Nice might be famous for its glittering Michelin-starred restaurants, but it's regional Provençal cooking that's really worth seeking out in the South of France. Follow the locals (and scents) to small, traditional bistros that offer an authentic taste of this traditional cuisine. And don't think these are all mom-and-pop shops, either. Many are run by chefs who trained with the greats before going solo. Tucked between the tourist traps and pizza joints you'll find the true flavor that makes Niçoise cuisine as special as it is.
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There are two parts to top chef Jacques Rolancy's Le Bistrot des Viviers. The restaurant portion is a destination in itself, but many prefer the smaller, 1900s-style bistro. The decor might be a bit of a cliche but the Art Deco style, stone walls, blackboard menus, crisp white linen and fresh flowers on the table never really fall out of fashion. This is the place for classic, high-end dishes like scallop carpaccio with truffles and lobster risotto. Set menus keep prices reasonable, and the all-French wine list is serious, which, if you're not careful, can damage your wallet.
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La Merenda is one of those legendary Old Town bistros that prefers not to change with the times—and everyone loves them for it. Reservations are a must (the joint is so tiny, you'll be huddling around small wooden stools, Spanish-style), and since the eatery doesn't have a phone, you'll have to make the trip in person. Tripe, polenta with cheese and andouillettes are cooked with panache by former Hotel Négresco chef, Dominique le Stanc, who gave up working at a two-starred restaurant to focus on authentic, local cuisine—and has never looked back.
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This family run restaurant is popular with locals and has been ever since the Italian Acchiardo family opened in 1927 in the Old Town. The casual atmosphere makes for a relaxed meal, starting with their top fish soup and going straight into classics like stuffed vegetables. Drink the wine that they store in the barrel for a truly authentic experience. It's also a great place for a fuel stop after shopping in the Cours Saleya's landmark fruit and vegetable market.
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La Table Alziari
Sit on the restaurant's outdoor terrace and order cod with potatoes, olives and tomatoes or lamb stew just like grandmother used to make. Revered by locals as an immovable institution in a dangerously changing world, La Table Alziari is run by the grandson of the olive oil family. Don't leave without purchasing one of their famous oils at the nearby shop.Continue to 5 of 8 below.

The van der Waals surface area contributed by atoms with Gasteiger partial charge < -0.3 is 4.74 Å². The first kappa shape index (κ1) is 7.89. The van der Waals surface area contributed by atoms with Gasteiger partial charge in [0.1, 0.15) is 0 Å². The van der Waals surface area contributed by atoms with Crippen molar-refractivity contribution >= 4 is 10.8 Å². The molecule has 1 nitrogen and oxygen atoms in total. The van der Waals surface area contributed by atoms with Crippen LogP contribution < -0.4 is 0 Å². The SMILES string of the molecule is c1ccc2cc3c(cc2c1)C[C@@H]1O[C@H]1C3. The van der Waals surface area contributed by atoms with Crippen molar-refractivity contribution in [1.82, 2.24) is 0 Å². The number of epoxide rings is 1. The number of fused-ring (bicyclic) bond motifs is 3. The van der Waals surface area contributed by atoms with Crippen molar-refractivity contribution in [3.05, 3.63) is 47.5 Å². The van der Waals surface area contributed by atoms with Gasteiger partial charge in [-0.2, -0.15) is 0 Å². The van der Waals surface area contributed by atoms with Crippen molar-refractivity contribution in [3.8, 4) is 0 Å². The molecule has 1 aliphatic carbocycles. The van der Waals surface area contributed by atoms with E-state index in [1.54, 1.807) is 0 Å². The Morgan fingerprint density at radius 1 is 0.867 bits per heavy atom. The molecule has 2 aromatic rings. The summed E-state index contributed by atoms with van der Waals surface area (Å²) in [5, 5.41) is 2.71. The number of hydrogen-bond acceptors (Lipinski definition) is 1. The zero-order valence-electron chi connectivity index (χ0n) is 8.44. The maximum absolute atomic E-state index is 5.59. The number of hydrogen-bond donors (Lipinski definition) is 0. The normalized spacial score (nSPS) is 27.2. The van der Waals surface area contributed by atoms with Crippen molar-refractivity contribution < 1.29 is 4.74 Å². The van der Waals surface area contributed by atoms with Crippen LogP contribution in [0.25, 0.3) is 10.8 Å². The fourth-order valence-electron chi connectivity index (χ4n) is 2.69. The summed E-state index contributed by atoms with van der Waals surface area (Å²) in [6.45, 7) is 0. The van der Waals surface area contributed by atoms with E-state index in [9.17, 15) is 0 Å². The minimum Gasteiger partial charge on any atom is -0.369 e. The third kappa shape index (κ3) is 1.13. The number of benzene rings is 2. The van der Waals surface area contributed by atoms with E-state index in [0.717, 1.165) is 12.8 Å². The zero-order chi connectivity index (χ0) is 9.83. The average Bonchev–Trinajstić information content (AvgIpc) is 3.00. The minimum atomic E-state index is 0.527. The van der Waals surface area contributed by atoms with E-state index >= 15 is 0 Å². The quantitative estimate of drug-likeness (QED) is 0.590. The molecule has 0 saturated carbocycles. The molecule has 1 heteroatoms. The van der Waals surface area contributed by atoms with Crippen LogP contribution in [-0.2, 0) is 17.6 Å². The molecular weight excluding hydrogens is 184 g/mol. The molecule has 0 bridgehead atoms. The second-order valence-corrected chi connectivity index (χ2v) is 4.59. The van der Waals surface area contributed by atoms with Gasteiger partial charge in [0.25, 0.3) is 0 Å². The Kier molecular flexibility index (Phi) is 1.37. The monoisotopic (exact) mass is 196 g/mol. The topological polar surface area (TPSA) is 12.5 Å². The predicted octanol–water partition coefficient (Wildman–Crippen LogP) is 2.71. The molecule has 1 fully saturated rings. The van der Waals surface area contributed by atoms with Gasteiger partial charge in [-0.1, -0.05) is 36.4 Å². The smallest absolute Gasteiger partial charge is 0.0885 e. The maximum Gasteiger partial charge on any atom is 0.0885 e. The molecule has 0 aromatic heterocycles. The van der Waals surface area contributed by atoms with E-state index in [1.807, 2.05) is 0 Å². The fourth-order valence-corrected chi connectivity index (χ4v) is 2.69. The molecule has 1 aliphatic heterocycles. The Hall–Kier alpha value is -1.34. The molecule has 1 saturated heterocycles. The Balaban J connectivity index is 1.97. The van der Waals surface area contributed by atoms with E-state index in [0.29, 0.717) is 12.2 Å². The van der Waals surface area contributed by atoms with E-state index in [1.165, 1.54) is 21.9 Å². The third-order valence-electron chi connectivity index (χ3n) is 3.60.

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La Cantine de Lulu
For a truly local experience, head away from the hustle and bustle of the Old Town and into the one-time student quarter north of Place Masséna to La Cantine de Lulu. At the intimate bistro, you'll find homemade cuisine as authentic as grandma would make. This is your chance to sample a smorgasbord of specialties from salads niçoise to fried zucchini flower beignets and warm daube braised beef stew.
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Le Bistrot d'Antoine
Tucked along the main drag in the Old Town, this spot is a favorite for locals and travelers alike. Reservations are necessary, since Le Bistrot d'Antoine has a reputation to quickly fill up. In winter, go for the cosy upstairs dining room; in summer, take a seat on the terrace and prepare to dig into reinvented bistro fare that adds a local, Niçoise touch. Prices are reasonable; dishes like mullet can be adventurous; and the wine list is fair. Even better, there's an impressive list of rums to round off the meal.
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La Mise Au Verre
The sister spot to natural wine bar La Part des Anges, La Mise au Verre has the same intimacy as the cave, yet serves cuisine on par with the most up-and-coming Parisian neo-bistros. Take a seat at one of the tables sitting along the wine bottle-lined wall and order off the chalkboard above. Ingredients are organic and hail mostly from France and Italy, and wines, of course, are natural. You can order by the glass, but you'll end up staying and polishing off a bottle.
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Sitting along a side street near the Place Saint François, Chez Palmyre is a local institution known for its traditional cuisine and welcoming ambiance that will have you feeling like you've grown up eating here and are one of the family. Nearly a century old, this cozy little spot is known to be constantly packed (with reservations requiring more than a week's notice) with just a few tables lining the narrow space that serves up simple—yet flavorful—French dishes.